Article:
Title: Herman Storms to Walt Whitman, 11 January 1865
Date: January 11, 1865
Source: The transcription presented here is derived from Drum Beats: Walt Whitman's Civil War Boy Lovers, ed. Charley Shively (San Francisco, California: Gay Sunshine Press, 1989), 196. For a description of the editorial rationale behind our treatment of the correspondence, see our statement of editorial policy.
Location: Henry W. and Albert A. Berg Collection of English and American Literature at the New York Public Library
Whitman Archive ID: nyp.00175
Contributors to digital file: Elizabeth Lorang, Vanessa Steinroetter, Eric Conrad, Kathryn Kruger, and Nick Krauter
Dear friend Walter
it is with the greatest of pleasure that I1 sit down to write to you in answer to the letter you sent me as it is some time since I heard from you, I am happy to inform you we are all well at present and sincerely hope this will find you the same young Walt Whitman is well and hearty out of doors almost all day long rideing down Hill with his little sled he will be 7 years old if he lives till spring he is much pleased with the Card you sent him he chose the dark one it is a good one your boy is smart to learn he has never been to school as the school is about 2 miles off but he can read right smart.
my Father & Mother are smart considering their age they are still keeping House. George has been out here since last May he is stout he has done considerable work for me and we have had some nice rides going to the Political meetings last fall and we have elected our Man and I hope and pray he will with Gods help settle this trouble before long2.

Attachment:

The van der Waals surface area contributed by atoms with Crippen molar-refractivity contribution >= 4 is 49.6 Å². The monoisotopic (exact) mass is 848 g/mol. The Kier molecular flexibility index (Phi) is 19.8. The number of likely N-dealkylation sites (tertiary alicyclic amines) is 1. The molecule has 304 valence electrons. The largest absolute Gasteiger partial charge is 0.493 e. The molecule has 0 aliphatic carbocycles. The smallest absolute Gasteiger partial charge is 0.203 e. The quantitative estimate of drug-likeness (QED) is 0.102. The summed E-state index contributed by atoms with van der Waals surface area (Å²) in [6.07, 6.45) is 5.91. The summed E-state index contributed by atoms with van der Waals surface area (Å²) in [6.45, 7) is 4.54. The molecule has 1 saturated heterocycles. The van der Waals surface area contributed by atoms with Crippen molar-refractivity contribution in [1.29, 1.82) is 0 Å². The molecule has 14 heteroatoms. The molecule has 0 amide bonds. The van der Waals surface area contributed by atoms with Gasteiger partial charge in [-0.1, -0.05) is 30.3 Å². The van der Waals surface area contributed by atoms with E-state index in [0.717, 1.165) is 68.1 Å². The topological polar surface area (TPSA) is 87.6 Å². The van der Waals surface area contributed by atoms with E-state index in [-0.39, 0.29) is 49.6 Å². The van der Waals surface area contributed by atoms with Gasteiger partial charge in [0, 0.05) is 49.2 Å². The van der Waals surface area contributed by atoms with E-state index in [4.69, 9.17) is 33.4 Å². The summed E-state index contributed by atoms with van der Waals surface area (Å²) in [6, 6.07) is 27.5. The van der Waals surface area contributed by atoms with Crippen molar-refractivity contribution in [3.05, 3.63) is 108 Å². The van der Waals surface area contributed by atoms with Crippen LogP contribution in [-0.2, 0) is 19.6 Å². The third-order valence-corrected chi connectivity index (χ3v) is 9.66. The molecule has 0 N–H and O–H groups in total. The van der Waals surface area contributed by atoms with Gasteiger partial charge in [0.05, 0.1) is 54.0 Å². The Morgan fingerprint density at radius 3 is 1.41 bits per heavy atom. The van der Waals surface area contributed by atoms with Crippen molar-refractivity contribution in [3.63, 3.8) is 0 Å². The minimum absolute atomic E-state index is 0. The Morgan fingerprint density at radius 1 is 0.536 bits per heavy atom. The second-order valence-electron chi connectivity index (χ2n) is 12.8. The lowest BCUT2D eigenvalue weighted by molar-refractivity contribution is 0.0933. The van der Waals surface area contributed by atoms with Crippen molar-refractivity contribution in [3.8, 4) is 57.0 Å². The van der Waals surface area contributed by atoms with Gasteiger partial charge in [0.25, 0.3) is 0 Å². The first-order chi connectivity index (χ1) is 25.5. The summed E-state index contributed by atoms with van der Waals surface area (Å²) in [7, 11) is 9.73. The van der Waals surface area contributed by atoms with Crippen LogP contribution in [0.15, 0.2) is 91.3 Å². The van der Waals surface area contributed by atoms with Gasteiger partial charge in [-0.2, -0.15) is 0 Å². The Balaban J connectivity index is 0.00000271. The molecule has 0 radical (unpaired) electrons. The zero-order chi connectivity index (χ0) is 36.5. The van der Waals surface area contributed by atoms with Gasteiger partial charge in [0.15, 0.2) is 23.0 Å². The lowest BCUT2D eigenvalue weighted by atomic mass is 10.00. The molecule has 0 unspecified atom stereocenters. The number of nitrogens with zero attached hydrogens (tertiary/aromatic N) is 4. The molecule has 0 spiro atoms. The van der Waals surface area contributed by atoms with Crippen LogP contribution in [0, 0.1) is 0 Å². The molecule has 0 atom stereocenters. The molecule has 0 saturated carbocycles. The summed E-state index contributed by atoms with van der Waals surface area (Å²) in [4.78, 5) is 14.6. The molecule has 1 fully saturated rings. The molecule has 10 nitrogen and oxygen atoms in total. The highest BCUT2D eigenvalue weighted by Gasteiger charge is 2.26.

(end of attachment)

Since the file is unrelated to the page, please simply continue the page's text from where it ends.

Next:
Walter I am sorry to inform you that I never got the paper you sent me and I think you better come out here yourself and give us the particulars yourself we would be very happy to see you, we all send our best respects to you and all your friends.
you will see my pen and ink are both poor and myself a poor writer—so I will close by wishing you a happy New Year from your true friend
1. Herman Storms, a driver, visited Whitman with other drivers in 1876. Whitman lists Storms's address as "Pascock p.o. Bergen co. N.J." in his notebook (Edward F. Grier, ed., Notes and Unpublished Prose Manuscripts [New York: New York University Press, 1961–84], 2:481). [back]
2. Storms's relation to George is unclear; they were probably brothers. George Storms was a New York driver, father of Walt Whitman Storms, with whom Whitman corresponded in the 1870s. (See Edwin Haviland Miller, ed., The Correspondence [New York: New York University Press, 1961–77], 2:363, 364, 371, 372; 3:431, 442.) [back]